Of the type II restriction endonucleases that have been visualized to date, the closest structural homologue of I-SspI is PvuII ( Figure 3C ), with a DALI Z-score of 5.6 and an r.m.s.d. over the aligned Cα atoms of 3.3 Å. However, the I-SspI endonuclease (which recognizes a 23 bp target) is smaller (150 residues) than PvuII (157 residues), which recognizes a 6 bp target sequence. This suggests that the structural elaborations to a PD-(D/E)-XK domain required for recognition of a long DNA target with reduced fidelity can be achieved at least as economically as the alternative elaborations required for recognition of a short site with absolute fidelity. As approximately the same number of direct contacts to DNA base pairs are made by I-SspI and PvuII, we also suggest that restriction endonucleases require additional protein mass primarily to expand their surface complementarity to the phosphoribosyl backbone and/or induce significant DNA bending, as strategies to increase fidelity.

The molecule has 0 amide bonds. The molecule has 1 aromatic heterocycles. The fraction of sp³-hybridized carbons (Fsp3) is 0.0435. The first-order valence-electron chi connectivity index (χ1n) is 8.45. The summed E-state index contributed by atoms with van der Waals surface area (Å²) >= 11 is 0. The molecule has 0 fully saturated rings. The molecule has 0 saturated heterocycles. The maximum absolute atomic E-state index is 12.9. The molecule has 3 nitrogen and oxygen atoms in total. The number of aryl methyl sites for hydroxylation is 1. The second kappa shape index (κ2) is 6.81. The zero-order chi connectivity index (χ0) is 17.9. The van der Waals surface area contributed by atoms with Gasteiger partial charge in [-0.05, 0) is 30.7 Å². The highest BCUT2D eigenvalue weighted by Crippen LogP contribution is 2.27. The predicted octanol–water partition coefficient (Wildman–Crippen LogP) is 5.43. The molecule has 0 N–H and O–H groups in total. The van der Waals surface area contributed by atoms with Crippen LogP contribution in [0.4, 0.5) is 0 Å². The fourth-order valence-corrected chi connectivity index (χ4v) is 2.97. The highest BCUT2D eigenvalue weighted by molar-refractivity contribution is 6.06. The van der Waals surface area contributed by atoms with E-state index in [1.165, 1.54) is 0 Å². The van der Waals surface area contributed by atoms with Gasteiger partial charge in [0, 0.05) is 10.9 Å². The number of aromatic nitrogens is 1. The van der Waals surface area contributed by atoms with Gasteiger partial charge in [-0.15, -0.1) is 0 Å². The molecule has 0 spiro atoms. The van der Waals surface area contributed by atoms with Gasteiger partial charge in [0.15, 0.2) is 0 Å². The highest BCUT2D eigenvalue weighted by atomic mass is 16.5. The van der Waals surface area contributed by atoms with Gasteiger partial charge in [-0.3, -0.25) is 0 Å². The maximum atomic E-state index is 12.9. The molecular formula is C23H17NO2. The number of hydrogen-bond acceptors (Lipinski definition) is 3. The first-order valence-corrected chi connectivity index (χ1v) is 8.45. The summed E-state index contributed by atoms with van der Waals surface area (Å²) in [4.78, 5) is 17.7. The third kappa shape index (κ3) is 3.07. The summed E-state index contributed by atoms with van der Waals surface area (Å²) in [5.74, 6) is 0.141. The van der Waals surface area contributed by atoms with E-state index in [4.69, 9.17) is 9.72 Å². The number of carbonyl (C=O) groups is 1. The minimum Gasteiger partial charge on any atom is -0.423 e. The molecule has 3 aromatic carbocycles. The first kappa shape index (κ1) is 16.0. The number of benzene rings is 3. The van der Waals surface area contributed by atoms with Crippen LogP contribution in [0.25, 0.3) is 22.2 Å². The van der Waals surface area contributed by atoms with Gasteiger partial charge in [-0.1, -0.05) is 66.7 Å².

Assembly of the endonuclease tetramer

The protein tetramer measures approximately 80 × 80 × 40 Å and displays 222 (D2) symmetry that is broken by DNA binding across two of the four protein subunits ( Figure 2 ). The catalytic cores of the four subunits show nearly identical structures, with an average r.m.s.d. value between subunits of 1 Å. Two of the protein monomers (A and B) interact with the DNA, which is uncleaved and slightly bent by �° around its central base. Approximately 3500 Å 2 are buried in the binding interface between protein and DNA.